World Bird Sanctuary in Valley Park is a non-profit organization that promotes the conservation of wild birds of prey. Ok, that sounds a bit dull. Tell your kids you’re taking them to the Bird Zoo. Much better.
To better support our feathered friends, the World Bird Sanctuary is now charging admission to visit. Don’t worry — it’s only $8 per car. They are now open daily from 8am to 5pm.
The sanctuary is tucked next to Lone Elk Park, another cool spot for the kids. Even if you haven’t been to the sanctuary you may have seen their birds–they care for the eagles and other birds of prey at Grant’s Farm and bring their birds out for educational shows.
How Much are Tickets to the World Bird Sanctuary?
World Bird Sanctuary is a non-profit organization that helps injured birds. Admission is $8 per car, and you can bet that all goes to helping out really cool raptors and other critters at the sanctuary.
What Kind of Birds live at the Sanctuary?
Dozens of eagles, owls, hawks and vultures call the World Bird Sanctuary home.
Ok, they have a coop full of chickens too, but I’m pretty sure it’s because it’s cool to let your kids feed the chicken’s corn. Not so cool to let your baby feed dead mice to the hawks.
Each Bird has a Story to Tell
It’s important to tell your kids that the Sanctuary is a place of refuge for injured birds and not just a zoo. The birds who live here couldn’t make it in the wild.
For example, Patriot, the magnificent eagle pictured in this post, was knocked from her nest as a chick during a storm. She suffered pneumonia which weakened her lungs. Because she wouldn’t survive on her own she was brought to WBS and trained as an educational bird.
Other birds have permanent injuries–like bad eyes or wings–that prevent them from returning to the wild. Some were just mishandled as chicks, like Norbert who was found hanging around a golf course and stealing the balls!
The World Bird Sanctuary has a wildlife hospital on the property! Obviously it’s not open the the public–sick birds need their rest–but you can schedule a tour.
WBS goal is always to help a bird recover and return to the wild. You might remember a story where they helped an owl hit by a fire truck in Wentzville.
What Can I See at the World Bird Sanctuary?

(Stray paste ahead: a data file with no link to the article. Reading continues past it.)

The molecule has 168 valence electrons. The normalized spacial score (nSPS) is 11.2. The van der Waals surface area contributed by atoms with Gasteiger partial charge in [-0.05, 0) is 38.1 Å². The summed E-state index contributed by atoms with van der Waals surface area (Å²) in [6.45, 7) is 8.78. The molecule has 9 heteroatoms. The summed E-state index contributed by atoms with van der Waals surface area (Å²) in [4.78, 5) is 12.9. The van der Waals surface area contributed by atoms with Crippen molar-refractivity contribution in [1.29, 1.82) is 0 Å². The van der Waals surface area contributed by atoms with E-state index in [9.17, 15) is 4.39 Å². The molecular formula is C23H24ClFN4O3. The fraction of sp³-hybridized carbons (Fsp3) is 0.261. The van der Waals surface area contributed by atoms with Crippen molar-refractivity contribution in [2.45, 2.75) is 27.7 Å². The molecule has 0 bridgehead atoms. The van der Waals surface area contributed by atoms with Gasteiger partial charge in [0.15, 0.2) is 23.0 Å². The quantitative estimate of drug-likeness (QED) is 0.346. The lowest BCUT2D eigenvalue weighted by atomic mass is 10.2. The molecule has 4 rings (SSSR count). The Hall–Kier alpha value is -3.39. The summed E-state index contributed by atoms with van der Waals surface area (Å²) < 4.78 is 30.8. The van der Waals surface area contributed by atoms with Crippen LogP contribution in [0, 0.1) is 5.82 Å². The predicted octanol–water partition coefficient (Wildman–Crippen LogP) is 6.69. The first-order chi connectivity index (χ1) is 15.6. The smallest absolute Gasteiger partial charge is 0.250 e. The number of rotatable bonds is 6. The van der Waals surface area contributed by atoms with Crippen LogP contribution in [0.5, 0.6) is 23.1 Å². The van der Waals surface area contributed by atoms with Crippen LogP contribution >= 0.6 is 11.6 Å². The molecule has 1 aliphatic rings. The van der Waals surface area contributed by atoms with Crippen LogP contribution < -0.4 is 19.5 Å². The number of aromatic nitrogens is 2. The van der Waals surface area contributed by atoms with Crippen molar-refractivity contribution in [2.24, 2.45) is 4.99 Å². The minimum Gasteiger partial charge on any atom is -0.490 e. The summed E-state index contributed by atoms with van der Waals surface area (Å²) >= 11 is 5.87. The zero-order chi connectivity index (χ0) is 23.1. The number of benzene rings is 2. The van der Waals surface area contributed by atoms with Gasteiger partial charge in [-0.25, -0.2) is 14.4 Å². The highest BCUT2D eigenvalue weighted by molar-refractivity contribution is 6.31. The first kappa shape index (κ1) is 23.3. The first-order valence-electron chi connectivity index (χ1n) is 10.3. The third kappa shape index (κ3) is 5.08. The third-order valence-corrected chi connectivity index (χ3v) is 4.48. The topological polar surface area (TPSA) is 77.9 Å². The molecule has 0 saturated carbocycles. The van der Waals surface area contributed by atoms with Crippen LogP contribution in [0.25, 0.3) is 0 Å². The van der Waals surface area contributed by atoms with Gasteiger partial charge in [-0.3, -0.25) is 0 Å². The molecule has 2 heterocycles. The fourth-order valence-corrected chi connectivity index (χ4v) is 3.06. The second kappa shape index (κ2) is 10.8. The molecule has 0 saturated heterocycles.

Bring a good pair of walking shoes to the sanctuary, you’ll do some walking to see everything!
WBS has birds on view–many are located along a short trail.
Plan a visit around one of their free shows for the best visit. “Amazing Animal Encounters” are offered every Saturday and Sunday from Memorial Day to Labor Day at 11am and 3pm.
Check their event’s calendar for more interesting things to do, like song bird banding, OWLoween, Members only camera days, Eagle Days and Owl Prowls!
One of my favorite newer displays at the WBS is the “human display” located on the outdoor bird exhibits. Keep your eyes open for a empty habitat that you can walk into! It helps kids understand how the WBS takes care of birds and is also pretty fun for photo ops.
There’s also chickens you feed, a place to compare your own “wing span” to that of really big birds and a touch table inside the gift shop/nature center.
Special Animal Encounters
Make your visit extra special by booking a special one on one visit with a bird! You can hold a parrot or a raptor and even feed the emu–she’s a bit big to hold, put you can pet her! Encounters are for guests over 13 and run from $30 to $40 for non-members. (Kids under 13 can observe while a grown up handles a bird.)
There’s also a super special encounter — Paint with Sprinkles the Emu! Anyone over 5 can paint with the Emu, who’s been trained to paint. Sprinkles only does one painting a day, so this one is a little more expensive at $75.
Animal shows are held seasonally and are $10 for adults, $5 for kids. The shows are very entertaining and show off all kinds of animals kept at the sanctuary. Check the website for details.
Playground, Trails and Gift Shop
Families will want to stop by the gift shop for a cool souvenir, and if your kids are small, check out the playground!
There’s also a couple short trails that start on the WBS property. The Hickory Trail and Tunnel Trail are only a quarter mile, while the Turtle Bob Trail is one mile.
You can also access the Chubb Trail–a rigorous 7 mile hike–from a trailhead located outside the WBS entrance.
Bring a Picnic, Leave the Dog
The WBS has picnic tables you can use, so feel free to bring a picnic lunch. But pets are not allowed in the park, so please leave them at home.